Bessie’s adventures on the open road are nothing short of amazing. She was a young Black woman enjoying life on a Harley, criss-crossing the United States and parts of Canada without a care in the world. There is a double page map that shows Bessie’s routes across the US. I noticed that although she crossed the continental US 8 times (the first Black woman to accomplish that feat) she steadfastly avoidebessie-and-crowd the South.

The map is the perfect introduction to the Jim Crow South that Bessie (along with every other African American who lived, worked, and visited the region) experienced. One of her 6 husbands gave her a copy of “The Green Book”.

“The Green Book” was a guide for safe restaurants, hotels, gas stations, and other businesses that would serve African Americans. Gill uses man-sized crows to illustrate racist White southerners who direct Bessie towards a KKK rally. The clans men are depicted at white hooded crows, burning a cross. blackfaceOnce again, Gill uses his signature image of “black face”   as a way to depict the N-word. Just to be clear, this image is playful but not cute. It seems to cute the tension without loosing the power behind the message. Bessie is chased by a group of white hooded crows who have piled into a truck to pursue her. She gets away but it is clearly not the last time she encounters them.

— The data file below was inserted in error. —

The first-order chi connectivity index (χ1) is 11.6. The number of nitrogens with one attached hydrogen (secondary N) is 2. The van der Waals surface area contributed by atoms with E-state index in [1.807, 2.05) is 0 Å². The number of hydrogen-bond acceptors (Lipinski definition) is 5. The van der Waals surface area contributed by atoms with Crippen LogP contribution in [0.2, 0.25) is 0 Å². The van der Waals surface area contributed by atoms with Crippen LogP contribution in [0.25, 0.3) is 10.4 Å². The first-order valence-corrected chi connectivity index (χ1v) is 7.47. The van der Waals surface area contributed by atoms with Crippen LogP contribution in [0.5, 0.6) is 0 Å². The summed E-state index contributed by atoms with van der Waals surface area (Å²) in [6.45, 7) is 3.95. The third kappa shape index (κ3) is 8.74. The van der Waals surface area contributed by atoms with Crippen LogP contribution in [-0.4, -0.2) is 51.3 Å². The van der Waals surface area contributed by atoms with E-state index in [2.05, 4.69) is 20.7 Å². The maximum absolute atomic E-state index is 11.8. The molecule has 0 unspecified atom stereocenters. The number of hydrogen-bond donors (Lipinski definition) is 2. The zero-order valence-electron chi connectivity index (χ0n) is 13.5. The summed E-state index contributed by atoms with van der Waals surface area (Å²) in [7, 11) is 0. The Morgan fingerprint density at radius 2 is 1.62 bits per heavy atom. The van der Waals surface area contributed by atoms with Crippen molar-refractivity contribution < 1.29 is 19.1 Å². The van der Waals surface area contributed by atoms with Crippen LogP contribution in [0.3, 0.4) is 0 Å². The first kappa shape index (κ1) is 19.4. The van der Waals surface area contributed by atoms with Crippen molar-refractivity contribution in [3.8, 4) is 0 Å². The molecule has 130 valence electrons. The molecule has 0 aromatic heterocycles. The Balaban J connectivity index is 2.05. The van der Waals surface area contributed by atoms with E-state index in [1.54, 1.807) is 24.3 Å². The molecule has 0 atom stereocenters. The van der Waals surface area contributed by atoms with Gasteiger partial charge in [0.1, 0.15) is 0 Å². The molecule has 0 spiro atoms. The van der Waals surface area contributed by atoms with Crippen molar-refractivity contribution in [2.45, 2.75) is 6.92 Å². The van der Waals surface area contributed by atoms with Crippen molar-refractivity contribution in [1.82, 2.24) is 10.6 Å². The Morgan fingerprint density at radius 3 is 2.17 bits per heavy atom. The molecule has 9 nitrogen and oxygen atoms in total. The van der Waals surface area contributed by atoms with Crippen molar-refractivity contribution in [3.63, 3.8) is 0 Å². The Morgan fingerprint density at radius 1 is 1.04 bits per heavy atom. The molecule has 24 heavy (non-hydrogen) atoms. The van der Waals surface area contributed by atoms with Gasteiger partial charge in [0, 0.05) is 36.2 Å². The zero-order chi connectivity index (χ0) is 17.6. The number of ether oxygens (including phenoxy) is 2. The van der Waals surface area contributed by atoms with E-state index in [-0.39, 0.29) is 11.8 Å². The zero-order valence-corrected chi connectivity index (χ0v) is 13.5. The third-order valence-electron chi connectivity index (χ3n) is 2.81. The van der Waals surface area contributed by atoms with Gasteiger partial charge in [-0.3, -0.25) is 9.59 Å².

The last chapter of the book covers her adult life – she joined an all Black motorcycle currier unit for the United States military. She was, of course, the only woman. She returned to school and got her nursing degree but she never stopped riding. Instead, she organized a motorcycle club for women and was eventually indicted into the AMA Motorcycle Hall of Fame.

Gill has given us another chapter of our American history. This graphic novel provides a glimpse into a brave and spirited woman’s life. This is a graphic novel that I strongly recommend across grade levels and content areas to teachers and librarians who want to make diversity the norm.

 

 

A GHOST Story by Another Name

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Steven Seagle, part of Man of Action team that brought Ben 10, Big Hero 6, and cartoonist Jason Katzenstein have written a terrific graphic novel for young readers. It has everything I look for during the Halloween season – evolving characters, creepy setting, plot twists, monsters and step-monsters.